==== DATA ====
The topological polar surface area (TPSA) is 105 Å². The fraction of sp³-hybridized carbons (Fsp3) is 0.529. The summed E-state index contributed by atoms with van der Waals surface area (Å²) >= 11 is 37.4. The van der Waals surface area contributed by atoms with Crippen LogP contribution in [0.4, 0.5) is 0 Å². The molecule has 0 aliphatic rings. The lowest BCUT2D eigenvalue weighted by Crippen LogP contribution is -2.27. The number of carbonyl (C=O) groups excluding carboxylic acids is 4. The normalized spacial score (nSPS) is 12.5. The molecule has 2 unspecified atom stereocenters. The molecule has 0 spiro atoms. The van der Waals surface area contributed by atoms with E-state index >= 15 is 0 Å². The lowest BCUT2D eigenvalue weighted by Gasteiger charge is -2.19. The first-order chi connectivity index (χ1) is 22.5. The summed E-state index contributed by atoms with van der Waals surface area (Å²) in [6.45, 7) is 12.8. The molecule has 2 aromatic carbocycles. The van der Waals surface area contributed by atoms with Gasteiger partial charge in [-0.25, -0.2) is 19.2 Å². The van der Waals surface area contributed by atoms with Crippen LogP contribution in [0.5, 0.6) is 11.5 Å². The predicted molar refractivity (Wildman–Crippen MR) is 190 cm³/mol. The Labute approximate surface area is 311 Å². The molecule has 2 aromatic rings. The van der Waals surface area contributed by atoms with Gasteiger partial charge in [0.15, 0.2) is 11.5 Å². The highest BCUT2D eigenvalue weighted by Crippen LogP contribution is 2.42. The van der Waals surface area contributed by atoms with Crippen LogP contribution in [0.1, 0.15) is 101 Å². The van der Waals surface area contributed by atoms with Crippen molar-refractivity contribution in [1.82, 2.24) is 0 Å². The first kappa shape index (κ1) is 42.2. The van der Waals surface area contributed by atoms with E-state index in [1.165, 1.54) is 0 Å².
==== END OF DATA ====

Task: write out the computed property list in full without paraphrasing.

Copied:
The topological polar surface area (TPSA) is 105 Å². The fraction of sp³-hybridized carbons (Fsp3) is 0.529. The summed E-state index contributed by atoms with van der Waals surface area (Å²) >= 11 is 37.4. The van der Waals surface area contributed by atoms with Crippen LogP contribution in [0.4, 0.5) is 0 Å². The molecule has 0 aliphatic rings. The lowest BCUT2D eigenvalue weighted by Crippen LogP contribution is -2.27. The number of carbonyl (C=O) groups excluding carboxylic acids is 4. The normalized spacial score (nSPS) is 12.5. The molecule has 2 unspecified atom stereocenters. The molecule has 0 spiro atoms. The van der Waals surface area contributed by atoms with E-state index >= 15 is 0 Å². The lowest BCUT2D eigenvalue weighted by Gasteiger charge is -2.19. The first-order chi connectivity index (χ1) is 22.5. The summed E-state index contributed by atoms with van der Waals surface area (Å²) in [6.45, 7) is 12.8. The molecule has 2 aromatic carbocycles. The van der Waals surface area contributed by atoms with Gasteiger partial charge in [-0.25, -0.2) is 19.2 Å². The van der Waals surface area contributed by atoms with Crippen LogP contribution in [0.5, 0.6) is 11.5 Å². The predicted molar refractivity (Wildman–Crippen MR) is 190 cm³/mol. The Labute approximate surface area is 311 Å². The molecule has 2 aromatic rings. The van der Waals surface area contributed by atoms with Gasteiger partial charge in [0.15, 0.2) is 11.5 Å². The highest BCUT2D eigenvalue weighted by Crippen LogP contribution is 2.42. The van der Waals surface area contributed by atoms with Crippen LogP contribution in [0.1, 0.15) is 101 Å². The van der Waals surface area contributed by atoms with Crippen molar-refractivity contribution in [1.82, 2.24) is 0 Å². The first kappa shape index (κ1) is 42.2. The van der Waals surface area contributed by atoms with E-state index in [1.165, 1.54) is 0 Å².